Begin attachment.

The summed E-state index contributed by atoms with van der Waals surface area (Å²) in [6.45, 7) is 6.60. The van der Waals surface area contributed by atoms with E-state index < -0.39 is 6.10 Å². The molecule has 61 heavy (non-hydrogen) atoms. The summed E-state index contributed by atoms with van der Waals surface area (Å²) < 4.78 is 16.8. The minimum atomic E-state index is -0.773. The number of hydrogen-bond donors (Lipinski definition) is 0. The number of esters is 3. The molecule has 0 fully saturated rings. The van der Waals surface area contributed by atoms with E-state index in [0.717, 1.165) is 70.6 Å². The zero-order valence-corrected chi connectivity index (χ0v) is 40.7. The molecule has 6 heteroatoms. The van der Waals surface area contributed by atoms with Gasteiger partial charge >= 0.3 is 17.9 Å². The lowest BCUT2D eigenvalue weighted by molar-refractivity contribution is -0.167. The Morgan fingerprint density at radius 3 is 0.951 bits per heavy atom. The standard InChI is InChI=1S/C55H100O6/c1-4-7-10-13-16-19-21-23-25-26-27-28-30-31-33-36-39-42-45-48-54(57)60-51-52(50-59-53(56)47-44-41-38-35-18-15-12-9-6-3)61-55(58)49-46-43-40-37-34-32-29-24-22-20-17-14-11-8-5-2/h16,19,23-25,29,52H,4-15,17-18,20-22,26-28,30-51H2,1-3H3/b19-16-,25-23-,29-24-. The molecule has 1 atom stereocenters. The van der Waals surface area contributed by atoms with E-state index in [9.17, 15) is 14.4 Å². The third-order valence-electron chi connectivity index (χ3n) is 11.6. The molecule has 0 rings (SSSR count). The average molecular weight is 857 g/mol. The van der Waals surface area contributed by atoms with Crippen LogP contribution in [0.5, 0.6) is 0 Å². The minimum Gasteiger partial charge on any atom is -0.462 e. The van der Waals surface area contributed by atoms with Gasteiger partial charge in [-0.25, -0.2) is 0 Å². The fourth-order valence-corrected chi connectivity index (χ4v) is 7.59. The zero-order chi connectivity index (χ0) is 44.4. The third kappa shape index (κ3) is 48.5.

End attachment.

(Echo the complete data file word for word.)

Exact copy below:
The summed E-state index contributed by atoms with van der Waals surface area (Å²) in [6.45, 7) is 6.60. The van der Waals surface area contributed by atoms with E-state index < -0.39 is 6.10 Å². The molecule has 61 heavy (non-hydrogen) atoms. The summed E-state index contributed by atoms with van der Waals surface area (Å²) < 4.78 is 16.8. The minimum atomic E-state index is -0.773. The number of hydrogen-bond donors (Lipinski definition) is 0. The number of esters is 3. The molecule has 0 fully saturated rings. The van der Waals surface area contributed by atoms with E-state index in [0.717, 1.165) is 70.6 Å². The zero-order valence-corrected chi connectivity index (χ0v) is 40.7. The molecule has 6 heteroatoms. The van der Waals surface area contributed by atoms with Gasteiger partial charge >= 0.3 is 17.9 Å². The lowest BCUT2D eigenvalue weighted by molar-refractivity contribution is -0.167. The Morgan fingerprint density at radius 3 is 0.951 bits per heavy atom. The standard InChI is InChI=1S/C55H100O6/c1-4-7-10-13-16-19-21-23-25-26-27-28-30-31-33-36-39-42-45-48-54(57)60-51-52(50-59-53(56)47-44-41-38-35-18-15-12-9-6-3)61-55(58)49-46-43-40-37-34-32-29-24-22-20-17-14-11-8-5-2/h16,19,23-25,29,52H,4-15,17-18,20-22,26-28,30-51H2,1-3H3/b19-16-,25-23-,29-24-. The molecule has 1 atom stereocenters. The van der Waals surface area contributed by atoms with E-state index in [9.17, 15) is 14.4 Å². The third-order valence-electron chi connectivity index (χ3n) is 11.6. The molecule has 0 rings (SSSR count). The average molecular weight is 857 g/mol. The van der Waals surface area contributed by atoms with Crippen LogP contribution in [0.5, 0.6) is 0 Å². The minimum Gasteiger partial charge on any atom is -0.462 e. The van der Waals surface area contributed by atoms with Gasteiger partial charge in [-0.25, -0.2) is 0 Å². The fourth-order valence-corrected chi connectivity index (χ4v) is 7.59. The zero-order chi connectivity index (χ0) is 44.4. The third kappa shape index (κ3) is 48.5.